But both sisters found out their health insurance would pay for most of the surgery.

While considered a cosmetic procedure, Ashinoff explained it's also a reconstructive procedure that improves self-esteem and eases physical symptoms; the latter is why insurance companies agree to pay for the surgery under certain conditions.

"We removed probably about 1,200 grams from each breast, which is about 2.5 to 3 pounds from each side," he said.

Tanesha said the surgery took her from a 40G to a 38DD, taking quite a bit of stress off her back and neck.

"I haven't had a back spasm since the surgery.  I have had no pain at all," she said.

And her bra size isn't the only part of her wardrobe that has changed.

"I can finally buy a size extra-large shirt now, and I can also wear button-up shirts, which I could never wear before," she joked.

Copyright 2012 ABC News Radio


New Weight-Loss Surgery to Lose 20-50 Pounds

Brand X Pictures/Thinkstock(NEW YORK) -- A new surgical weight-loss procedure is now available to women who are looking to slim down and lose 25 to 70 pounds.

Dr. Tom Lavin, founder of Surgical Specialists in Louisiana, is a pioneer behind the hottest new weight-loss procedure called POSE, which stands for primary obesity surgery endoluminol.

“POSE is for patients who want to lose 25-50, maybe 60 or 70 pounds,” says Lavin. “It’s a much different group of people than we normally approach for bariatric surgery.”

POSE is like the classic bypass operation, but there are no incisions, as everything is done through the mouth using an endoscope. The surgical tools make the stomach about 30 percent smaller, says Lavin, and the patient typically goes home the same day.

Critics argue that while the endoscope has been approved by the U.S. Food and Drug Administration, its use in weight-loss surgery has not been approved, and no long-term studies have been done in the U.S. to test its safety or effectiveness.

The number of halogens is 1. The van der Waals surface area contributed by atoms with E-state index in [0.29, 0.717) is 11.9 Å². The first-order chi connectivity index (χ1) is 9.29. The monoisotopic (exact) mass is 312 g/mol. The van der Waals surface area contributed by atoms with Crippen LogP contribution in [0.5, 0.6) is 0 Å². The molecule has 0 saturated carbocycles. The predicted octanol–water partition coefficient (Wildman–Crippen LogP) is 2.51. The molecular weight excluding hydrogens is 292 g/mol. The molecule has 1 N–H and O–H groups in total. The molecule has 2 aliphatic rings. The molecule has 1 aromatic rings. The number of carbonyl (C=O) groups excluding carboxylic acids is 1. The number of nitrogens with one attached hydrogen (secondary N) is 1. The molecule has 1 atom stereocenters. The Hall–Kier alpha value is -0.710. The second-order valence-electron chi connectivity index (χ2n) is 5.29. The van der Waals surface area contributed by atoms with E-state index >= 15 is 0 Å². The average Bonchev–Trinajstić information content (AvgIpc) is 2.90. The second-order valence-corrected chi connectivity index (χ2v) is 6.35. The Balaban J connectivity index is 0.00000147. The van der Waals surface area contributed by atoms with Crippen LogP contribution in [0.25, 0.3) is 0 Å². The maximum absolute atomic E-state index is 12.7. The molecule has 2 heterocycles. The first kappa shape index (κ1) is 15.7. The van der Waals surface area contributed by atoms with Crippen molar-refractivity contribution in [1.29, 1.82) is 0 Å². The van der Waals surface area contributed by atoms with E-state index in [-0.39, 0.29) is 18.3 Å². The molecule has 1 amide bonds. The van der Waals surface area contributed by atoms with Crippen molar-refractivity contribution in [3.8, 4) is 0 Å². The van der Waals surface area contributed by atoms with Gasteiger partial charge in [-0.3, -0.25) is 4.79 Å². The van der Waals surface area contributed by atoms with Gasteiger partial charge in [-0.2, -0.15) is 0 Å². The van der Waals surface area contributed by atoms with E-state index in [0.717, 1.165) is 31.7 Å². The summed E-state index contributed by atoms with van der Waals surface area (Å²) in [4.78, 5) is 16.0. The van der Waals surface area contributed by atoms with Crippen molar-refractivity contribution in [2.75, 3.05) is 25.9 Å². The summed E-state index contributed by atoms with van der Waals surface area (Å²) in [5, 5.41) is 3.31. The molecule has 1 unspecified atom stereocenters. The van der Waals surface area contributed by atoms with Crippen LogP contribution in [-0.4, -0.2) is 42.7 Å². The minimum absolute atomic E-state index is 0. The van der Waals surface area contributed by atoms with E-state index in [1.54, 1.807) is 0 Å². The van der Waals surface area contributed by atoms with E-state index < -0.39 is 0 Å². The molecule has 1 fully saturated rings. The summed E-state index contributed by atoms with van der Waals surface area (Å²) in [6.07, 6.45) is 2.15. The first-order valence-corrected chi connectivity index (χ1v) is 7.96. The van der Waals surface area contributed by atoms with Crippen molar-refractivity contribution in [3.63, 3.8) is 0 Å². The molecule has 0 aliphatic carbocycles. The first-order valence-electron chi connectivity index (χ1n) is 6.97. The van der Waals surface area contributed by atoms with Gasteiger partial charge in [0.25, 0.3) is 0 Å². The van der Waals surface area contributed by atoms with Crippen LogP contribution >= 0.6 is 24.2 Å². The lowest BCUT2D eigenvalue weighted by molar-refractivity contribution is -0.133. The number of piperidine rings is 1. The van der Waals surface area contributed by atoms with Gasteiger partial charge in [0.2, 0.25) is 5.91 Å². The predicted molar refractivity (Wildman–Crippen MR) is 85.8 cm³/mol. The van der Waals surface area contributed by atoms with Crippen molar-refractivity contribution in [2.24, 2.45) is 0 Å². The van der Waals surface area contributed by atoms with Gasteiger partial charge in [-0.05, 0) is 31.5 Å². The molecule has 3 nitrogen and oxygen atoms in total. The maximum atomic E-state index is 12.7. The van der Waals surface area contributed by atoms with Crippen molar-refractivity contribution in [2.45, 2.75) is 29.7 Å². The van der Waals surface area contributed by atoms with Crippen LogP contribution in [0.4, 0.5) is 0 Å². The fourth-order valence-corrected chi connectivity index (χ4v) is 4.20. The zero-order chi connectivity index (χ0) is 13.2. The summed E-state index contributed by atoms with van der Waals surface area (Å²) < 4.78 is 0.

“Until we have good data, it’s not something that we should be promoting to the public,” says Dr. Shawn Garber, director of the New York Bariatric Group. “You are putting needles through the patient’s stomach, you are putting a device down through the esophagus — there are risks.”

Copyright 2012 ABC News Radio


Surgeon: Remove Kidneys for Transplant Before Donor's Death

Stockbyte/Thinkstock(NEW YORK) -- The severe shortage of viable organs for transplantation in the U.S. has led a transplant surgeon to propose harvesting kidneys from people who are not dead yet.

Dr. Paul Morrissey, an associate professor of surgery at Brown University's Alpert Medical School, wrote in The American Journal of Bioethics that the protocol known as donation after cardiac death -- meaning death as a result of irreversible damage to the cardiovascular system -- has increased the number of organs available for transplant, but has a number of limitations, including the need to wait until the heart stops.

Because of the waiting time, Morrissey said that about one-third of potential donors end up not being able to donate, and many organs turn out to not be viable as a result.

Instead, he argues in favor of procuring kidneys from patients with severe irreversible brain injury whose families consent to kidney removal before their cardiac and respiratory systems stop functioning.

"These individuals, maintained on mechanical ventilation, do not meet the criteria for brain death," he wrote. In these cases, the patient would be removed from life support and kidneys would be harvested while ensuring that the patient receives anesthesia and pain relief during the operation. After that, the patients would be kept comfortable until they have not had a pulse for five minutes, a threshold at which they are declared dead.

"Under this protocol, the donor is alive at the time of kidney recovery, but a determination has been made and confirmed by medical experts that death is imminent," he wrote.

Kidney removal, he stressed, would not cause the death of the donor, which is "instead caused foremost by the original catastrophic injury and secondarily by terminating mechanical ventilation."

In addition to providing more organs usable for transplant, Morrissey said this revised protocol would allow families to grieve in peace, since surgeons wouldn't need to rush the body into the operating room to remove organs. He said they could also take comfort in the knowledge that their loved one's death saved other lives.

A number of experts responded to Morrissey's proposal in commentaries published in the same journal. Some supported his arguments, while others expressed concern that it wouldn't be in the donor's best interests and could potentially violate medical ethics and the law.

Donald Marquis, a professor at the University of Kansas, wrote that Morrissey's argument has some validity.

Removing both kidneys, he said, "will not make the donor worse off than the donor would have been in the absence of the nephrectomy."